We wrap up our 2017 Ballpark Digest Awards where we began our season: The award for Best Ballpark Renovation (MLB) goes to George M. Steinbrenner Field, the spring home of the New York Yankees.
When the Yankees opened spring training, the team did so in a drastically different fashion. The old Steinbrenner Field, where the focus was on season-ticket holders, was expanded and renovated with a new 360-degree concourse, new social spaces, and an open layout that encouraged folks to mingle before, during and after the game. New cabana spaces – complete with shade and misters – provided great views of the game, as did the new rows of bar-style seating and an expanded bar in the right-field corner. With upgraded concessions, a new entrance and expanded team store, the new George M. Steinbrenner Field stood out as providing a thoroughly modern, textbook ballpark experience both for spring Yankees fans and regular-season Tampa Yankees (High A; Florida State League) fans.
“The Yankees are honored by this recognition from Ballpark Digest, and we have been thrilled this year at the positive response we have received from our guests,” said Yankees Senior Vice President and Yankee Global Enterprises CFO Tony Bruno. “The improvements at Steinbrenner Field came as a result of listening to our fans and creating the kinds of spaces, experiences and dining options that met their modern needs and exceeded their expectations. As pleased as we were with 2017, we are excited to continue building on our success going forward.”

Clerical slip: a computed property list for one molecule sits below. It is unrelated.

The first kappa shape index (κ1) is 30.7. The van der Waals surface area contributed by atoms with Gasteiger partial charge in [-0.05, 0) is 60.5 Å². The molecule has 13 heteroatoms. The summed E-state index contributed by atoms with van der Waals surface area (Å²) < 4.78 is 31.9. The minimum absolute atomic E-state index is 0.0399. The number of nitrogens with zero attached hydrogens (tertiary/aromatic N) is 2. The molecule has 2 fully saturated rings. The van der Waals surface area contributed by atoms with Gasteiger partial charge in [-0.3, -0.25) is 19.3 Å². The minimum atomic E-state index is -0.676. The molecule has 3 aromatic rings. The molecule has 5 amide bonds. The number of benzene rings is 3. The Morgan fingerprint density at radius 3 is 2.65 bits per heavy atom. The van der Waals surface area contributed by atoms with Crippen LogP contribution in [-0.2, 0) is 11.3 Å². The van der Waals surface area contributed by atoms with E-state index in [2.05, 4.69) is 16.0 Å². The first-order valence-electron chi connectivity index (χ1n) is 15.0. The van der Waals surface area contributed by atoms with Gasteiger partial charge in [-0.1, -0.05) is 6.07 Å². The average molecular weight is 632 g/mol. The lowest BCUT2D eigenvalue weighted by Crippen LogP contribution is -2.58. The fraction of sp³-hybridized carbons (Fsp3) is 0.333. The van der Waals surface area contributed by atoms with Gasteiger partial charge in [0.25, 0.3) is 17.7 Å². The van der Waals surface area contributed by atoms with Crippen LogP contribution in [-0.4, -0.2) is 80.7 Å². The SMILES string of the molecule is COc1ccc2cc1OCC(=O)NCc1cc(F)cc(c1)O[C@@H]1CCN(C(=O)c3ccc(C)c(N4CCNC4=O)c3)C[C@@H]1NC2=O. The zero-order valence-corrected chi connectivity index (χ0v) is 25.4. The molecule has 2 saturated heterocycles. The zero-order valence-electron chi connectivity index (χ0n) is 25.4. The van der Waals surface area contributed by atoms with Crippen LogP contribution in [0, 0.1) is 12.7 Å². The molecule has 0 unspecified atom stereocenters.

“It was an honor to work with the New York Yankees organization to enhance the fan experience at George M. Steinbrenner Field. We’re thrilled to see the project’s commitment to excellence recognized with Ballpark Digest’s 2017 Renovation Award,” said Populous Principal David Bower.
That spruced-up grandstand highlights one of the biggest changes to the ballpark – and it’s a change in philosophy, not an architectural upgrade. The grandstand entry tunnels sport new graphics focusing on Yankee history, but it’s not just photos of World Series trophies. The entryways are arranged by decades. For example, the large graphic focused on the 1940s and 1950s shows players running through spring-training double-play drills under the supervision of Yankee lifer Frankie Crosetti in February 1958. (Inside the tunnel: a smaller display of World Series championships and a nice shot of Mickey Mantle.) On the concourse: banners showing Yankee greats, along with an exhortation for fans to create their own Yankee memories.
And that, in a nutshell, really encapsulates the new Steinbrenner Field experience more than a recitation of new seating areas. During the game, Yankees Senior Vice President Anthony Bruno spoke passionately with us about the Steinbrenner Field upgrades and how they were designed to spur fans to create their own spring-training memories. There are plenty of selfie spots in this ballpark, including the aforementioned cap logo in the right-field corner and two numbers – 2 (Derek Jeter) and 15 (Thurman Munson) – in the outfield concourse. And, with all the new seating areas, there are plenty of vantage points for social-media pics.